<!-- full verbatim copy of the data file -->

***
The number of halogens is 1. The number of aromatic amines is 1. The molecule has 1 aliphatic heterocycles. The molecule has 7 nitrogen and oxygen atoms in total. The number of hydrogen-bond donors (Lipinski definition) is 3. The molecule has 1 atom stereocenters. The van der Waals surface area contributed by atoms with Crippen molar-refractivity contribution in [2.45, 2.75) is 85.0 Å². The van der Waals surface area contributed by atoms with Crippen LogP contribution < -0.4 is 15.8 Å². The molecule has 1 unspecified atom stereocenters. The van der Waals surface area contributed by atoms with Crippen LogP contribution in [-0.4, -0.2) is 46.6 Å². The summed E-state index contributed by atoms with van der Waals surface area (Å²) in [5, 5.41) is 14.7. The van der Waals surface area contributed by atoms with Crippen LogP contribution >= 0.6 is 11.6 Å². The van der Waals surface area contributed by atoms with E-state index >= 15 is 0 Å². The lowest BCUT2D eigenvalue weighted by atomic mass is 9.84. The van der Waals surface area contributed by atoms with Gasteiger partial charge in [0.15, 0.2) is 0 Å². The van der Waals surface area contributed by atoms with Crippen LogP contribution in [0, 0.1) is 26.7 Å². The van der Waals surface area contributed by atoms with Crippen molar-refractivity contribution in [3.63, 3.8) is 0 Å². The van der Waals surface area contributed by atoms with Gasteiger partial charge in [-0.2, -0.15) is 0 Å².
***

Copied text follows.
The number of halogens is 1. The number of aromatic amines is 1. The molecule has 1 aliphatic heterocycles. The molecule has 7 nitrogen and oxygen atoms in total. The number of hydrogen-bond donors (Lipinski definition) is 3. The molecule has 1 atom stereocenters. The van der Waals surface area contributed by atoms with Crippen molar-refractivity contribution in [2.45, 2.75) is 85.0 Å². The van der Waals surface area contributed by atoms with Crippen LogP contribution < -0.4 is 15.8 Å². The molecule has 1 unspecified atom stereocenters. The van der Waals surface area contributed by atoms with Crippen LogP contribution in [-0.4, -0.2) is 46.6 Å². The summed E-state index contributed by atoms with van der Waals surface area (Å²) in [5, 5.41) is 14.7. The van der Waals surface area contributed by atoms with Crippen LogP contribution >= 0.6 is 11.6 Å². The van der Waals surface area contributed by atoms with E-state index >= 15 is 0 Å². The lowest BCUT2D eigenvalue weighted by atomic mass is 9.84. The van der Waals surface area contributed by atoms with Gasteiger partial charge in [0.15, 0.2) is 0 Å². The van der Waals surface area contributed by atoms with Crippen LogP contribution in [0, 0.1) is 26.7 Å². The van der Waals surface area contributed by atoms with Crippen molar-refractivity contribution in [3.63, 3.8) is 0 Å². The van der Waals surface area contributed by atoms with Gasteiger partial charge in [-0.2, -0.15) is 0 Å².